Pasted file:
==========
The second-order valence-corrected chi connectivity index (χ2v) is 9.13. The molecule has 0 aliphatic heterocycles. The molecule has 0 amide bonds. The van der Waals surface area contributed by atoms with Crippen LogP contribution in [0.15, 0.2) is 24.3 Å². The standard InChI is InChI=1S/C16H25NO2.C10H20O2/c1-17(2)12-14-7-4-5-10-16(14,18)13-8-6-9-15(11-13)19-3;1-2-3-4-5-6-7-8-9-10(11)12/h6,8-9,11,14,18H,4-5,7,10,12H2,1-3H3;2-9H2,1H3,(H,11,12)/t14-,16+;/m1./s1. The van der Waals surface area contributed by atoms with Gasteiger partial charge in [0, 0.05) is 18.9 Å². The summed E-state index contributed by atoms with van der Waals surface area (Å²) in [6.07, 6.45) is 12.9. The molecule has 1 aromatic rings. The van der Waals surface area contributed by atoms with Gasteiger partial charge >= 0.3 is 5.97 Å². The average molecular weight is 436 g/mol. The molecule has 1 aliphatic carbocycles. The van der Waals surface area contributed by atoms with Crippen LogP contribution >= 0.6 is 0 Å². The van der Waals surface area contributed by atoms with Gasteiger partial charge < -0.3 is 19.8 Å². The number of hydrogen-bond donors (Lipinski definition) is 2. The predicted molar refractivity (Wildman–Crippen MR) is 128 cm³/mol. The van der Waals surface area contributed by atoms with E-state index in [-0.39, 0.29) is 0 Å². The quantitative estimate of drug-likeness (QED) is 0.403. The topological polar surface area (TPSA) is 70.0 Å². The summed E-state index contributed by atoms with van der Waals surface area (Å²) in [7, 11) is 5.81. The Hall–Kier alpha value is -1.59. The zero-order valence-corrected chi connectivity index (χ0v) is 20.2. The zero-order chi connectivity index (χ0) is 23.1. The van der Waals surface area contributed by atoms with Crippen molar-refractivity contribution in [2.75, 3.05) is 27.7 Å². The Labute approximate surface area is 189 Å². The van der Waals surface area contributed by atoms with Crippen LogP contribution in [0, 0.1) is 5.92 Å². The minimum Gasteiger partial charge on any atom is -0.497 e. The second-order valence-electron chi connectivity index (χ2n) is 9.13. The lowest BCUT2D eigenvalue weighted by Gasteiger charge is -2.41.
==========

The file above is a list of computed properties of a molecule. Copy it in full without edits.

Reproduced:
The second-order valence-corrected chi connectivity index (χ2v) is 9.13. The molecule has 0 aliphatic heterocycles. The molecule has 0 amide bonds. The van der Waals surface area contributed by atoms with Crippen LogP contribution in [0.15, 0.2) is 24.3 Å². The standard InChI is InChI=1S/C16H25NO2.C10H20O2/c1-17(2)12-14-7-4-5-10-16(14,18)13-8-6-9-15(11-13)19-3;1-2-3-4-5-6-7-8-9-10(11)12/h6,8-9,11,14,18H,4-5,7,10,12H2,1-3H3;2-9H2,1H3,(H,11,12)/t14-,16+;/m1./s1. The van der Waals surface area contributed by atoms with Gasteiger partial charge in [0, 0.05) is 18.9 Å². The summed E-state index contributed by atoms with van der Waals surface area (Å²) in [6.07, 6.45) is 12.9. The molecule has 1 aromatic rings. The van der Waals surface area contributed by atoms with Gasteiger partial charge >= 0.3 is 5.97 Å². The average molecular weight is 436 g/mol. The molecule has 1 aliphatic carbocycles. The van der Waals surface area contributed by atoms with Crippen LogP contribution >= 0.6 is 0 Å². The van der Waals surface area contributed by atoms with Gasteiger partial charge < -0.3 is 19.8 Å². The number of hydrogen-bond donors (Lipinski definition) is 2. The predicted molar refractivity (Wildman–Crippen MR) is 128 cm³/mol. The van der Waals surface area contributed by atoms with E-state index in [-0.39, 0.29) is 0 Å². The quantitative estimate of drug-likeness (QED) is 0.403. The topological polar surface area (TPSA) is 70.0 Å². The summed E-state index contributed by atoms with van der Waals surface area (Å²) in [7, 11) is 5.81. The Hall–Kier alpha value is -1.59. The zero-order valence-corrected chi connectivity index (χ0v) is 20.2. The zero-order chi connectivity index (χ0) is 23.1. The van der Waals surface area contributed by atoms with Crippen molar-refractivity contribution in [2.75, 3.05) is 27.7 Å². The Labute approximate surface area is 189 Å². The van der Waals surface area contributed by atoms with Crippen LogP contribution in [0, 0.1) is 5.92 Å². The minimum Gasteiger partial charge on any atom is -0.497 e. The second-order valence-electron chi connectivity index (χ2n) is 9.13. The lowest BCUT2D eigenvalue weighted by Gasteiger charge is -2.41.